Tuesday, August 31, 2010

Kwik Sew 3238 - Tankini

So it seems that the last thing I'll sew for summer is a swimming suit. I know it is strange to do it at the end of summer, but I had real need for a new one before last weekend, so I snatched up every spare moment in a very busy week to get this one together.

Kwik Sew 3238

I used Kwik Sew 3238 - the top is view B and the bottom is view A.


I found the midriff part of the top pretty short, so I added 2 inches in length.  I wanted the top and bottom to meet, but I have a long torso and used the lower rise bottom. The additional length turned out to be good, but I didn't like the flat stripes, so I added a ruched layer on top.

The bust/cups part of the suit is shaped with darts.  I tried using the darts but had a really difficult time getting them smooth.  I wasn't keen on having that part of my body look pointy, so I filled in the dart on the pattern piece, re-cut it, and then gathered it to get the same shaping. It looks smoother and is less disruptive of the stripes. The pattern instructions don't say anything about sewn-in bra cups, but I thought they were necessary. This tutorial was very helpful as this was my first time working with them.

The bottom was a good fit without any alterations. However, I used swimsuit lining on the inside and it stretches out much more than the brown fabric. So, when it's wet the lining peeks out from the inside along the back.  Not a good look.  I think I'll need to re-make the bottom. All the parts of the top are lined with the main fabric and I think that's a better way to go.

Sunday, August 22, 2010

Jalie 2804 - Green Sleeveless Top

I've decided that I'm going to give myself this week to keep sewing for summer and then I'm going to hang it up and move on to fall.  There is no way that I'm going to get to all 14 of the things I want to - oh, wait!  Make that 12, since I finished these two items yesterday....

Jalie 2804 and Burda 02/2010 #104

The skirt is my third edition of Burda 02/2010 #104. (The other two are here and here). I added a center front opening with tack buttons and buttonholes. I didn't want the bulk of a CF waistband closure, so I left the waistband the same with a zipper at the center back. The buttonholes are fully functional, but I can't use them to get in and out of the skirt.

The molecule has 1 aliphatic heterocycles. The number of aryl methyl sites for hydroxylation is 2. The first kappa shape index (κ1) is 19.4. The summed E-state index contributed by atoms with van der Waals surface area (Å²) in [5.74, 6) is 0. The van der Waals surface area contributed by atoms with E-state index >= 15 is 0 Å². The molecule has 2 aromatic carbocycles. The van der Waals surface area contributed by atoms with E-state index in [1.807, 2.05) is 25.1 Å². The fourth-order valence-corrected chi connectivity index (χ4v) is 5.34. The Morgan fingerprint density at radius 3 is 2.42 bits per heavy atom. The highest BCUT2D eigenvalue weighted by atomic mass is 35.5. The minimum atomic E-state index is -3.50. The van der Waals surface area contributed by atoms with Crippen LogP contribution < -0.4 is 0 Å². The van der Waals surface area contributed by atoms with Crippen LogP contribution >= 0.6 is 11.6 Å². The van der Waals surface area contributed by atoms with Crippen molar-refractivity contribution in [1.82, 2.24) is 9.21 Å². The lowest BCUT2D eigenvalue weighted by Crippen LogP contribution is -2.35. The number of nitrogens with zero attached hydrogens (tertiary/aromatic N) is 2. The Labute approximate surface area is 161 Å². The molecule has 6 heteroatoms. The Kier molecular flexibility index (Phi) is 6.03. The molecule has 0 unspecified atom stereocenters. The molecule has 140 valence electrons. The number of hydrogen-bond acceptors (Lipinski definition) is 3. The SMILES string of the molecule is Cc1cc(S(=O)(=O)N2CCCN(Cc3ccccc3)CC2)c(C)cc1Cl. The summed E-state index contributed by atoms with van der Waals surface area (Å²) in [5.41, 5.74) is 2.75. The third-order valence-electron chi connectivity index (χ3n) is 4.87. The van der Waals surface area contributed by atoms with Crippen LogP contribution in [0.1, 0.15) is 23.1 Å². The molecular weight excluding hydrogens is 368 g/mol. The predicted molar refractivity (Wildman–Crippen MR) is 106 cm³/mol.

Burda 02/2010 #104

For the top, I used Jalie 2804. I liked the sleeveless version, but knew that the ends of those shoulder ties would always feel like flies crawling on my arms to me, so I left them off. I cut the top two sizes larger than what my measurement suggested on the pattern envelope because I really didn't want to it be too tight.  I find that Jalie patterns fit pretty snug, but I think one size up would have been better than two.

Jalie 2804

I'm not as enamored by the included modesty panel as I once was.  The one in this top is always sliding down or flopping over and it feels like I am continually adjusting it.  The modesty panel of this top pulls the armhole in, as you can (maybe) see in this blurry picture.

Jalie 2804

It isn't terribly noticeable when I'm wearing it and not at all noticeable today since I'm wearing it under a black cardigan.  I couldn't resist repeating the black/white/green thing and having my feet be all matchy- matchy. The sandals were a good find at a thrift store, but don't get a lot of wear.

matchy matchy toes

Tuesday, August 17, 2010

Kwik Sew 2605 - Two-Piece Swimming Suit

My daughter is in the middle of swimming lessons now and her other suit was looking too small, so I made her a new one last week. Kwik Sew 2605 worked well for me the last time, so I used it again, this time making the two-piece version (so much easier for bathroom breaks).

Kwik Sew 2605

I cut a size five and the only change I made was to take it in ½” on each side of the bottom.

Kwik Sew 2605

The racer-back is as nice as I thought it would be - no straps falling off the shoulders. I considered using a double needle for the hems, but went with the triple zigzag instead.

Kwik Sew 2605

Sewing this suit felt pretty putzy while I was doing it - quartering all the elastics and suit openings, getting it all lined up, serging the elastic on, etc.  But, really, it didn’t take very long. It was faster than shopping for a suit, I’m sure.

There are no less than 14 things I would still like to sew for summer.  There isn’t that much summer left and I’m working on some window treatments again now. Soon I’m going to have to decide if I want to sew for summer to the very end, or hang it up and get started on fall.  Tough call.

Friday, August 13, 2010

More Lad Bags